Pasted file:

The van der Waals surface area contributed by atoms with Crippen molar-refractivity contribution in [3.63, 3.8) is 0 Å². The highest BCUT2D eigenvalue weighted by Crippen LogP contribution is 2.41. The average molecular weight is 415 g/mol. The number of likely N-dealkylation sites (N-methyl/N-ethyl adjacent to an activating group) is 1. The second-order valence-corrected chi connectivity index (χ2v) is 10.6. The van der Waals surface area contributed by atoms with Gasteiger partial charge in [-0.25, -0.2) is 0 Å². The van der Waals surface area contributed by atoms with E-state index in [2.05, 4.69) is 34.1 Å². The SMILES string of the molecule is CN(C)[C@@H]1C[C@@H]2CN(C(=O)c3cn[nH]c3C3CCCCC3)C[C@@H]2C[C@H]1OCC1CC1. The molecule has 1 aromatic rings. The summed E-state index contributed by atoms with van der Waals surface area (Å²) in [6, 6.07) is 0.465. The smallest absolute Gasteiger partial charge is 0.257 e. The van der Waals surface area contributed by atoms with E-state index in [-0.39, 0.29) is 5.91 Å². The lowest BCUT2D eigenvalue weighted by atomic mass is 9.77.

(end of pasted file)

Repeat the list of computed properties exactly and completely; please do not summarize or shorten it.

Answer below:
The van der Waals surface area contributed by atoms with Crippen molar-refractivity contribution in [3.63, 3.8) is 0 Å². The highest BCUT2D eigenvalue weighted by Crippen LogP contribution is 2.41. The average molecular weight is 415 g/mol. The number of likely N-dealkylation sites (N-methyl/N-ethyl adjacent to an activating group) is 1. The second-order valence-corrected chi connectivity index (χ2v) is 10.6. The van der Waals surface area contributed by atoms with Gasteiger partial charge in [-0.25, -0.2) is 0 Å². The van der Waals surface area contributed by atoms with E-state index in [2.05, 4.69) is 34.1 Å². The SMILES string of the molecule is CN(C)[C@@H]1C[C@@H]2CN(C(=O)c3cn[nH]c3C3CCCCC3)C[C@@H]2C[C@H]1OCC1CC1. The molecule has 1 aromatic rings. The summed E-state index contributed by atoms with van der Waals surface area (Å²) in [6, 6.07) is 0.465. The smallest absolute Gasteiger partial charge is 0.257 e. The van der Waals surface area contributed by atoms with E-state index in [-0.39, 0.29) is 5.91 Å². The lowest BCUT2D eigenvalue weighted by atomic mass is 9.77.